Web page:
Tell preschoolers every day they're racist? Professors have this advice for K-12 educators.
Four scholars recently published an article on how to incorporate daily 'anti-racism' ideology in preschool curriculum.
One education leader called the set of recommendations 'ideological activism that sows division.'
Four scholars recently told early childhood educators that they "must talk about race every day" in their preschool classrooms.
In an article for the Summer 2021 issue of National Association for the Education of Young Children's journal, Rosemarie Allen, Dorothy L. Shapland, Jen Neitzel, and Iheoma U. Iruka also recommend "1619 Project" by Nikole Hannah-Jones, "How to Be an Antiracist" by Ibram X. Kendi, and "White Fragility" by Robin DiAngelo.
“Unlike the more common approaches taken, being anti-racist is more than loving all children the same or teaching children more generally about kindness and fairness," the scholars write. "Anti-racist teachers teach about racism throughout the day and the curriculum.”
Jen Neitzel, executive director of the Educational Equity Institute, told Campus Reform many “falsely believe that children are colorblind.” Citing a 1997 study by Katz & Kofkin, she explained that “infants are able to nonverbally categorize people by race and gender at six months of age.”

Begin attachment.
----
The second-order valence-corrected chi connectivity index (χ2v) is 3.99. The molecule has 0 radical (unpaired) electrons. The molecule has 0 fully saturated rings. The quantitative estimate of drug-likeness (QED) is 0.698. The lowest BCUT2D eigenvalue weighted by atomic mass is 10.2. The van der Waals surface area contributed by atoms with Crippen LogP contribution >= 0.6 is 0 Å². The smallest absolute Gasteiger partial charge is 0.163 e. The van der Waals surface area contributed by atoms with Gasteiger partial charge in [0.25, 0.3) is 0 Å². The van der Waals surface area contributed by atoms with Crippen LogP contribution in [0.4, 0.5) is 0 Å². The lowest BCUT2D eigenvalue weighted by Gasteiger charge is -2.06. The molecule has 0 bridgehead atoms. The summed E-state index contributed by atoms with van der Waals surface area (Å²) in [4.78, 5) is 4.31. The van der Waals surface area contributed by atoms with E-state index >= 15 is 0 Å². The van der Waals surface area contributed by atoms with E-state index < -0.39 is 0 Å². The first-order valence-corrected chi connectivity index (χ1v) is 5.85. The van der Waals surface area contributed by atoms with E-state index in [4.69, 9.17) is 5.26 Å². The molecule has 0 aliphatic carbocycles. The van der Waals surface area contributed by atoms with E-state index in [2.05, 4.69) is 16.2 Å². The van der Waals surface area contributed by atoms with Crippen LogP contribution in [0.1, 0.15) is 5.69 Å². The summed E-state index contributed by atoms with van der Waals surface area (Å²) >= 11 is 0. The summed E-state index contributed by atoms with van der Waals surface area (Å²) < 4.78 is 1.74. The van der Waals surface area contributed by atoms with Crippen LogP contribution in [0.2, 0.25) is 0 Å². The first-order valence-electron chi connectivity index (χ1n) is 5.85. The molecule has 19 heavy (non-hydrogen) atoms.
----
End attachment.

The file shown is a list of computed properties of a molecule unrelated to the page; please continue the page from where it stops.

“I know there is some pushback about how these types of practices are designed to make White children feel bad about themselves, which is counterproductive to the cause,” she said. “We simply want children to see each other’s differences, but also recognize their common humanity.”
Dozens of anti-racism books have been written for young children over the past few years, such as "Antiracist Baby" by Ibram X. Kendi, "A is for Activist" by Innosanto Nagara, and "This Book Is Anti-Racist: 20 Lessons on How to Wake Up, Take Action, and Do the Work" by Tiffany Jewell.
— Ibram X. Kendi (@DrIbram) August 2, 2020
Given the increasing push for anti-racism education, Campus Reform asked Iheoma U. Iruka, a professor at the University of North Carolina, how prevalent racism actually is among young children.
“While we don’t have a numerical number, racism, arguably, is the air we breathe in the country and also permeates the early childhood space,” Iruka answered.
She continued, “We know that it is felt on many levels, but young children don’t have the cognitive development or language expertise to articulate it.”
Additionally, Iruka said that a child’s experience with racism is dependent on context and begins before they are born. She argues that the racial disparities recorded in an SRI International report, which she co-authored, are evidence of racism.
In an email to Campus Reform, Erika Sanzi, Director of Outreach for Parents Defending Education, called this kind of teaching “ideological activism” that has no place in a classroom.
"Pre-schools serve children well when they give them a strong foundation in numbers and letters while also teaching and modeling fairness and kindness and sharing,” Sanzi said. “Teaching three and four-year-olds that everything around them is racist and it's their job to fix it is yet another example of ideological activism that sows division has no place in a classroom, especially a pre-school one."
Campus Reform reached out to Rosemarie Allen and Dorothy L. Shapland for comment but did not hear back in time for publication.
Follow the author of this article on Twitter @katesrichardson.